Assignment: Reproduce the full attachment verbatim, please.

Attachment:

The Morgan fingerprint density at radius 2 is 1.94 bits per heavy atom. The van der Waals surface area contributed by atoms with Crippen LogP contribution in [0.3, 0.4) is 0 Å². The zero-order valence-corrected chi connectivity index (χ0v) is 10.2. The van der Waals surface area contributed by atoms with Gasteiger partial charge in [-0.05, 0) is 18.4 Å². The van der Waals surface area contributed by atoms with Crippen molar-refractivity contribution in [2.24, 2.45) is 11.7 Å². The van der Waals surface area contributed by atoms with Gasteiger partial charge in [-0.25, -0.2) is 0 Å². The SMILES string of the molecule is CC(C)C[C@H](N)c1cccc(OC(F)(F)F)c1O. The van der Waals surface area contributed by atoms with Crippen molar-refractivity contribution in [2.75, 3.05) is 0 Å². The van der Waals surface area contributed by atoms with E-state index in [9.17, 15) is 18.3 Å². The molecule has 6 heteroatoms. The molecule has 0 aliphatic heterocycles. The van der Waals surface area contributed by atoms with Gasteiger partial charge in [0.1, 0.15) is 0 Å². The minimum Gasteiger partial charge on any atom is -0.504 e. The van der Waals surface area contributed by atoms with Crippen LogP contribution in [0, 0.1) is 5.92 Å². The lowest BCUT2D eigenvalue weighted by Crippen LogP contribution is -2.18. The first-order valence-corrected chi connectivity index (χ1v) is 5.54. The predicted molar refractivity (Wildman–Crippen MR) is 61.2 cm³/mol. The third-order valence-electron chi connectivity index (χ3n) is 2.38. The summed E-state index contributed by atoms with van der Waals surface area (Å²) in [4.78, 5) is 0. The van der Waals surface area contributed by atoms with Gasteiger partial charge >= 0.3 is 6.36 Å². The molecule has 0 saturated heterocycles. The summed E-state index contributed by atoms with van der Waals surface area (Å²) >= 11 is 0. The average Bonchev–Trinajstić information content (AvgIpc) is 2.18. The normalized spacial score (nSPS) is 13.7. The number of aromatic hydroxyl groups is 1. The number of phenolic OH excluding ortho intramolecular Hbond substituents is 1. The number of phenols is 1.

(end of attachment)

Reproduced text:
The Morgan fingerprint density at radius 2 is 1.94 bits per heavy atom. The van der Waals surface area contributed by atoms with Crippen LogP contribution in [0.3, 0.4) is 0 Å². The zero-order valence-corrected chi connectivity index (χ0v) is 10.2. The van der Waals surface area contributed by atoms with Gasteiger partial charge in [-0.05, 0) is 18.4 Å². The van der Waals surface area contributed by atoms with Crippen molar-refractivity contribution in [2.24, 2.45) is 11.7 Å². The van der Waals surface area contributed by atoms with Gasteiger partial charge in [-0.25, -0.2) is 0 Å². The SMILES string of the molecule is CC(C)C[C@H](N)c1cccc(OC(F)(F)F)c1O. The van der Waals surface area contributed by atoms with Crippen molar-refractivity contribution in [2.75, 3.05) is 0 Å². The van der Waals surface area contributed by atoms with E-state index in [9.17, 15) is 18.3 Å². The molecule has 6 heteroatoms. The molecule has 0 aliphatic heterocycles. The van der Waals surface area contributed by atoms with Gasteiger partial charge in [0.1, 0.15) is 0 Å². The minimum Gasteiger partial charge on any atom is -0.504 e. The van der Waals surface area contributed by atoms with Crippen LogP contribution in [0, 0.1) is 5.92 Å². The lowest BCUT2D eigenvalue weighted by Crippen LogP contribution is -2.18. The first-order valence-corrected chi connectivity index (χ1v) is 5.54. The predicted molar refractivity (Wildman–Crippen MR) is 61.2 cm³/mol. The third-order valence-electron chi connectivity index (χ3n) is 2.38. The summed E-state index contributed by atoms with van der Waals surface area (Å²) in [4.78, 5) is 0. The van der Waals surface area contributed by atoms with Gasteiger partial charge >= 0.3 is 6.36 Å². The molecule has 0 saturated heterocycles. The summed E-state index contributed by atoms with van der Waals surface area (Å²) >= 11 is 0. The average Bonchev–Trinajstić information content (AvgIpc) is 2.18. The normalized spacial score (nSPS) is 13.7. The number of aromatic hydroxyl groups is 1. The number of phenolic OH excluding ortho intramolecular Hbond substituents is 1. The number of phenols is 1.